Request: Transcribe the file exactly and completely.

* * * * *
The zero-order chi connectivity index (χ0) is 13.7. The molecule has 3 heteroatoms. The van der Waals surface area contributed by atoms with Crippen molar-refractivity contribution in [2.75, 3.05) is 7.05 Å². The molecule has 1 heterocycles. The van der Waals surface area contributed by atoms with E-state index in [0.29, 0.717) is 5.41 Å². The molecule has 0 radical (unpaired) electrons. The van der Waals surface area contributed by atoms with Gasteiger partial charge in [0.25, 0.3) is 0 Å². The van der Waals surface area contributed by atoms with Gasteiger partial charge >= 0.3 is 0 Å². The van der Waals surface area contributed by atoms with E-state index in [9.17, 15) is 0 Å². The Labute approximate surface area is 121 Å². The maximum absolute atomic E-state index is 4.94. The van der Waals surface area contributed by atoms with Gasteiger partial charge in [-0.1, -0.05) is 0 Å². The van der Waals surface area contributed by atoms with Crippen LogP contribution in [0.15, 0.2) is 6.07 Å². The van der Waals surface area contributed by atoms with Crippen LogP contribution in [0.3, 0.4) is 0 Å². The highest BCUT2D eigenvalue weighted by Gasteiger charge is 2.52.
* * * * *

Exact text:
The zero-order chi connectivity index (χ0) is 13.7. The molecule has 3 heteroatoms. The van der Waals surface area contributed by atoms with Crippen molar-refractivity contribution in [2.75, 3.05) is 7.05 Å². The molecule has 1 heterocycles. The van der Waals surface area contributed by atoms with E-state index in [0.29, 0.717) is 5.41 Å². The molecule has 0 radical (unpaired) electrons. The van der Waals surface area contributed by atoms with Gasteiger partial charge in [0.25, 0.3) is 0 Å². The van der Waals surface area contributed by atoms with Gasteiger partial charge >= 0.3 is 0 Å². The van der Waals surface area contributed by atoms with E-state index in [9.17, 15) is 0 Å². The Labute approximate surface area is 121 Å². The maximum absolute atomic E-state index is 4.94. The van der Waals surface area contributed by atoms with Gasteiger partial charge in [-0.1, -0.05) is 0 Å². The van der Waals surface area contributed by atoms with Crippen LogP contribution in [0.15, 0.2) is 6.07 Å². The van der Waals surface area contributed by atoms with Crippen LogP contribution in [0.3, 0.4) is 0 Å². The highest BCUT2D eigenvalue weighted by Gasteiger charge is 2.52.